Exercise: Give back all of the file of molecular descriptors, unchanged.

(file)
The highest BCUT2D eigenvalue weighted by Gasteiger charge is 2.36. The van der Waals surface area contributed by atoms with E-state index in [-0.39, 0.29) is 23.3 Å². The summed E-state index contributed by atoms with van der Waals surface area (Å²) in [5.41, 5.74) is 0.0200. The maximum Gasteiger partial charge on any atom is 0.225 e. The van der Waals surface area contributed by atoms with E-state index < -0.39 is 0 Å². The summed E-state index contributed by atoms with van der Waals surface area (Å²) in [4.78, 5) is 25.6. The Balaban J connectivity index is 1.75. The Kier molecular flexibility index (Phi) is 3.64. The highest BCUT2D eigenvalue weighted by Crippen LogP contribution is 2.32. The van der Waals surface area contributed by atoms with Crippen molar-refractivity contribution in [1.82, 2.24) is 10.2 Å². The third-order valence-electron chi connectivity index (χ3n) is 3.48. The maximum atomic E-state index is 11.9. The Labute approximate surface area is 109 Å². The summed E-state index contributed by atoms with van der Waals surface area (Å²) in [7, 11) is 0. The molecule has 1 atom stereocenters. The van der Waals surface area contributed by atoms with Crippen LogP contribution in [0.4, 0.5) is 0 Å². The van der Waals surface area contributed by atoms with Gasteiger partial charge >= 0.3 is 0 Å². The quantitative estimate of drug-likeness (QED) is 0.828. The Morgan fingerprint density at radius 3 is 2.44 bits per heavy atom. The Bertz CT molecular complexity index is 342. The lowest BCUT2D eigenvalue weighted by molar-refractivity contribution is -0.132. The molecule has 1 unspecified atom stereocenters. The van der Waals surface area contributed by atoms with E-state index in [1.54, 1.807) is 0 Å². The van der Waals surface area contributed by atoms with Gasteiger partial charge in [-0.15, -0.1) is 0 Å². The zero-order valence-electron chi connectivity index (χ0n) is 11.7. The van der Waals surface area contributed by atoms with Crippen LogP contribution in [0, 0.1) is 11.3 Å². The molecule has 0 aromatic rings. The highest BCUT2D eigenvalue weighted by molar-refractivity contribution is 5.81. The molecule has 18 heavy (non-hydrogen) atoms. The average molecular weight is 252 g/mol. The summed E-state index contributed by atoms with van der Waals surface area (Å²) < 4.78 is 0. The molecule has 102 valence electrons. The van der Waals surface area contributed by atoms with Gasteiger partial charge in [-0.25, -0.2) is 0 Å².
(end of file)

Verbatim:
The highest BCUT2D eigenvalue weighted by Gasteiger charge is 2.36. The van der Waals surface area contributed by atoms with E-state index in [-0.39, 0.29) is 23.3 Å². The summed E-state index contributed by atoms with van der Waals surface area (Å²) in [5.41, 5.74) is 0.0200. The maximum Gasteiger partial charge on any atom is 0.225 e. The van der Waals surface area contributed by atoms with E-state index < -0.39 is 0 Å². The summed E-state index contributed by atoms with van der Waals surface area (Å²) in [4.78, 5) is 25.6. The Balaban J connectivity index is 1.75. The Kier molecular flexibility index (Phi) is 3.64. The highest BCUT2D eigenvalue weighted by Crippen LogP contribution is 2.32. The van der Waals surface area contributed by atoms with Crippen molar-refractivity contribution in [1.82, 2.24) is 10.2 Å². The third-order valence-electron chi connectivity index (χ3n) is 3.48. The maximum atomic E-state index is 11.9. The Labute approximate surface area is 109 Å². The summed E-state index contributed by atoms with van der Waals surface area (Å²) in [7, 11) is 0. The molecule has 1 atom stereocenters. The van der Waals surface area contributed by atoms with Crippen LogP contribution in [0.4, 0.5) is 0 Å². The van der Waals surface area contributed by atoms with Gasteiger partial charge >= 0.3 is 0 Å². The quantitative estimate of drug-likeness (QED) is 0.828. The Morgan fingerprint density at radius 3 is 2.44 bits per heavy atom. The Bertz CT molecular complexity index is 342. The lowest BCUT2D eigenvalue weighted by molar-refractivity contribution is -0.132. The molecule has 1 unspecified atom stereocenters. The van der Waals surface area contributed by atoms with E-state index in [1.54, 1.807) is 0 Å². The van der Waals surface area contributed by atoms with Gasteiger partial charge in [-0.15, -0.1) is 0 Å². The zero-order valence-electron chi connectivity index (χ0n) is 11.7. The van der Waals surface area contributed by atoms with Crippen LogP contribution in [0, 0.1) is 11.3 Å². The molecule has 0 aromatic rings. The highest BCUT2D eigenvalue weighted by molar-refractivity contribution is 5.81. The molecule has 18 heavy (non-hydrogen) atoms. The average molecular weight is 252 g/mol. The summed E-state index contributed by atoms with van der Waals surface area (Å²) < 4.78 is 0. The molecule has 102 valence electrons. The van der Waals surface area contributed by atoms with Gasteiger partial charge in [-0.25, -0.2) is 0 Å².